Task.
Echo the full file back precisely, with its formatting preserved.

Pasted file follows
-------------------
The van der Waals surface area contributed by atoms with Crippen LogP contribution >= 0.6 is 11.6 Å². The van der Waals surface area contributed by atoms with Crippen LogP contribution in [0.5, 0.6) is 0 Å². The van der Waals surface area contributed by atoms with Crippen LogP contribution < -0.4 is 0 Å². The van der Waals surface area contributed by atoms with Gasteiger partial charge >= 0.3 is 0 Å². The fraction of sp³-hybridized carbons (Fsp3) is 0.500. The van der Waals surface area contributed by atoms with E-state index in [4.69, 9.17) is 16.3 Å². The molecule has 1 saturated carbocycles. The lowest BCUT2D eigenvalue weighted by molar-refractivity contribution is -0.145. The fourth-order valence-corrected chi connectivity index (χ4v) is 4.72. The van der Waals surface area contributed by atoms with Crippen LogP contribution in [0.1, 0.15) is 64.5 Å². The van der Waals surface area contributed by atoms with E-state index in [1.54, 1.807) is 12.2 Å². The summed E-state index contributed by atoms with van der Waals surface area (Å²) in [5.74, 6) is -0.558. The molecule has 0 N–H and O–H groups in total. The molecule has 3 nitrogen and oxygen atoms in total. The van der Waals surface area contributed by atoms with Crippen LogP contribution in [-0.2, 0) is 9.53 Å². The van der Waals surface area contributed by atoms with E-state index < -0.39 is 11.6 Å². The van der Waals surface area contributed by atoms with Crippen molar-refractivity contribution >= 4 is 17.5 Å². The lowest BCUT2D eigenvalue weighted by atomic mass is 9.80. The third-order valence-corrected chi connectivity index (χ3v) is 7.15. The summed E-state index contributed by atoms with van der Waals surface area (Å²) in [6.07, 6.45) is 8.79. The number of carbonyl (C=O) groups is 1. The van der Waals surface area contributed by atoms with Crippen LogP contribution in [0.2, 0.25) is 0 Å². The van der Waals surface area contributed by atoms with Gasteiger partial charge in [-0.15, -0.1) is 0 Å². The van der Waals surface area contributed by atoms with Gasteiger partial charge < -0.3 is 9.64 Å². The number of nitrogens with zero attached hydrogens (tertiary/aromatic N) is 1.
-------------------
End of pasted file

The van der Waals surface area contributed by atoms with Crippen LogP contribution >= 0.6 is 11.6 Å². The van der Waals surface area contributed by atoms with Crippen LogP contribution in [0.5, 0.6) is 0 Å². The van der Waals surface area contributed by atoms with Crippen LogP contribution < -0.4 is 0 Å². The van der Waals surface area contributed by atoms with Gasteiger partial charge >= 0.3 is 0 Å². The fraction of sp³-hybridized carbons (Fsp3) is 0.500. The van der Waals surface area contributed by atoms with E-state index in [4.69, 9.17) is 16.3 Å². The molecule has 1 saturated carbocycles. The lowest BCUT2D eigenvalue weighted by molar-refractivity contribution is -0.145. The fourth-order valence-corrected chi connectivity index (χ4v) is 4.72. The van der Waals surface area contributed by atoms with Crippen LogP contribution in [0.1, 0.15) is 64.5 Å². The van der Waals surface area contributed by atoms with E-state index in [1.54, 1.807) is 12.2 Å². The summed E-state index contributed by atoms with van der Waals surface area (Å²) in [5.74, 6) is -0.558. The molecule has 0 N–H and O–H groups in total. The molecule has 3 nitrogen and oxygen atoms in total. The van der Waals surface area contributed by atoms with Crippen LogP contribution in [-0.2, 0) is 9.53 Å². The van der Waals surface area contributed by atoms with E-state index < -0.39 is 11.6 Å². The van der Waals surface area contributed by atoms with Crippen molar-refractivity contribution >= 4 is 17.5 Å². The lowest BCUT2D eigenvalue weighted by atomic mass is 9.80. The third-order valence-corrected chi connectivity index (χ3v) is 7.15. The summed E-state index contributed by atoms with van der Waals surface area (Å²) in [6.07, 6.45) is 8.79. The number of carbonyl (C=O) groups is 1. The van der Waals surface area contributed by atoms with Crippen LogP contribution in [0.2, 0.25) is 0 Å². The van der Waals surface area contributed by atoms with Gasteiger partial charge in [-0.15, -0.1) is 0 Å². The van der Waals surface area contributed by atoms with Gasteiger partial charge < -0.3 is 9.64 Å². The number of nitrogens with zero attached hydrogens (tertiary/aromatic N) is 1.